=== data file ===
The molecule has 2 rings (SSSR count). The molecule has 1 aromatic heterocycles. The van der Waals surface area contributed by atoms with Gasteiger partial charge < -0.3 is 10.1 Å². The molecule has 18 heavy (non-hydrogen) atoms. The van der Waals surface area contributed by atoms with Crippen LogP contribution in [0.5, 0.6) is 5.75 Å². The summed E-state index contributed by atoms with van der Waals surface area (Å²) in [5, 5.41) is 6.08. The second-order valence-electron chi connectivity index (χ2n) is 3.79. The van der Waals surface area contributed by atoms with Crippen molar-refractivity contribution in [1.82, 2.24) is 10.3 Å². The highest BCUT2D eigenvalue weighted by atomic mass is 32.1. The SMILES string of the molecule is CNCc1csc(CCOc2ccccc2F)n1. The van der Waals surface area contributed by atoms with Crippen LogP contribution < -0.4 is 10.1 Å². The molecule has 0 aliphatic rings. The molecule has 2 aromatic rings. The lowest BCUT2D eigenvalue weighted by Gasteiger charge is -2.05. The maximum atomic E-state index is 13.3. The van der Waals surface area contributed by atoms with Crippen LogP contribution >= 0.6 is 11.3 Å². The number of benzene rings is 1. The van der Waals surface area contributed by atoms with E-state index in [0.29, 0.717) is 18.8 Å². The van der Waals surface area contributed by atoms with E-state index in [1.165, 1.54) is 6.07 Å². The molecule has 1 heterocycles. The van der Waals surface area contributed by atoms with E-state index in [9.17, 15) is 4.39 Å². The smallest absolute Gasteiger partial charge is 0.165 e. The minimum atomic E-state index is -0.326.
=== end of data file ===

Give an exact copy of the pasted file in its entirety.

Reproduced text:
The molecule has 2 rings (SSSR count). The molecule has 1 aromatic heterocycles. The van der Waals surface area contributed by atoms with Gasteiger partial charge < -0.3 is 10.1 Å². The molecule has 18 heavy (non-hydrogen) atoms. The van der Waals surface area contributed by atoms with Crippen LogP contribution in [0.5, 0.6) is 5.75 Å². The summed E-state index contributed by atoms with van der Waals surface area (Å²) in [5, 5.41) is 6.08. The second-order valence-electron chi connectivity index (χ2n) is 3.79. The van der Waals surface area contributed by atoms with Crippen molar-refractivity contribution in [1.82, 2.24) is 10.3 Å². The highest BCUT2D eigenvalue weighted by atomic mass is 32.1. The SMILES string of the molecule is CNCc1csc(CCOc2ccccc2F)n1. The van der Waals surface area contributed by atoms with Crippen LogP contribution < -0.4 is 10.1 Å². The molecule has 0 aliphatic rings. The molecule has 2 aromatic rings. The lowest BCUT2D eigenvalue weighted by Gasteiger charge is -2.05. The maximum atomic E-state index is 13.3. The van der Waals surface area contributed by atoms with Crippen LogP contribution >= 0.6 is 11.3 Å². The number of benzene rings is 1. The van der Waals surface area contributed by atoms with E-state index in [0.29, 0.717) is 18.8 Å². The van der Waals surface area contributed by atoms with E-state index in [1.165, 1.54) is 6.07 Å². The molecule has 1 heterocycles. The van der Waals surface area contributed by atoms with E-state index in [9.17, 15) is 4.39 Å². The smallest absolute Gasteiger partial charge is 0.165 e. The minimum atomic E-state index is -0.326.